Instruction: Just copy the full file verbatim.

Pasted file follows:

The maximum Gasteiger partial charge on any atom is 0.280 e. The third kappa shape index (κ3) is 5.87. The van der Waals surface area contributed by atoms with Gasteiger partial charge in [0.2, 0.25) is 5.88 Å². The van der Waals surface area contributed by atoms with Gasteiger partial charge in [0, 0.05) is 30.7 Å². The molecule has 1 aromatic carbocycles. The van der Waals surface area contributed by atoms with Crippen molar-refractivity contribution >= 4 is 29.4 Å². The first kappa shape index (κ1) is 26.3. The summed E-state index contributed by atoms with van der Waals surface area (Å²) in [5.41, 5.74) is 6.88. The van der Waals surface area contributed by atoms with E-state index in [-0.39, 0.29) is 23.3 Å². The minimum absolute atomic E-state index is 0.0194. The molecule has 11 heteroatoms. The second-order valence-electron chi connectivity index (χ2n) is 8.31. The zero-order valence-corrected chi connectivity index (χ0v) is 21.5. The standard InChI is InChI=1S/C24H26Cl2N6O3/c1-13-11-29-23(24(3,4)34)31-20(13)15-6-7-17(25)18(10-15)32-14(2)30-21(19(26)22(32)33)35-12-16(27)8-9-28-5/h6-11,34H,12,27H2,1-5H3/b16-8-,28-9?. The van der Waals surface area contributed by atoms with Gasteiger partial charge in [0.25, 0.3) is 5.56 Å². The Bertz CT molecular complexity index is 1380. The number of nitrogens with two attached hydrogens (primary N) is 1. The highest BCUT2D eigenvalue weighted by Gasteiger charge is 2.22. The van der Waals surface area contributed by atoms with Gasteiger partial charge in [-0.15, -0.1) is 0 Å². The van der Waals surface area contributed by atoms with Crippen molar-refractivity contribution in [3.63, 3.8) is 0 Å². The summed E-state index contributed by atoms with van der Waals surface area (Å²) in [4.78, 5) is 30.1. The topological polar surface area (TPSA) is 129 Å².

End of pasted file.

The maximum Gasteiger partial charge on any atom is 0.280 e. The third kappa shape index (κ3) is 5.87. The van der Waals surface area contributed by atoms with Gasteiger partial charge in [0.2, 0.25) is 5.88 Å². The van der Waals surface area contributed by atoms with Gasteiger partial charge in [0, 0.05) is 30.7 Å². The molecule has 1 aromatic carbocycles. The van der Waals surface area contributed by atoms with Crippen molar-refractivity contribution >= 4 is 29.4 Å². The first kappa shape index (κ1) is 26.3. The summed E-state index contributed by atoms with van der Waals surface area (Å²) in [5.41, 5.74) is 6.88. The van der Waals surface area contributed by atoms with E-state index in [-0.39, 0.29) is 23.3 Å². The minimum absolute atomic E-state index is 0.0194. The molecule has 11 heteroatoms. The second-order valence-electron chi connectivity index (χ2n) is 8.31. The zero-order valence-corrected chi connectivity index (χ0v) is 21.5. The standard InChI is InChI=1S/C24H26Cl2N6O3/c1-13-11-29-23(24(3,4)34)31-20(13)15-6-7-17(25)18(10-15)32-14(2)30-21(19(26)22(32)33)35-12-16(27)8-9-28-5/h6-11,34H,12,27H2,1-5H3/b16-8-,28-9?. The van der Waals surface area contributed by atoms with Gasteiger partial charge in [0.25, 0.3) is 5.56 Å². The Bertz CT molecular complexity index is 1380. The number of nitrogens with two attached hydrogens (primary N) is 1. The highest BCUT2D eigenvalue weighted by Gasteiger charge is 2.22. The van der Waals surface area contributed by atoms with Gasteiger partial charge in [-0.15, -0.1) is 0 Å². The van der Waals surface area contributed by atoms with Crippen molar-refractivity contribution in [3.63, 3.8) is 0 Å². The summed E-state index contributed by atoms with van der Waals surface area (Å²) in [4.78, 5) is 30.1. The topological polar surface area (TPSA) is 129 Å².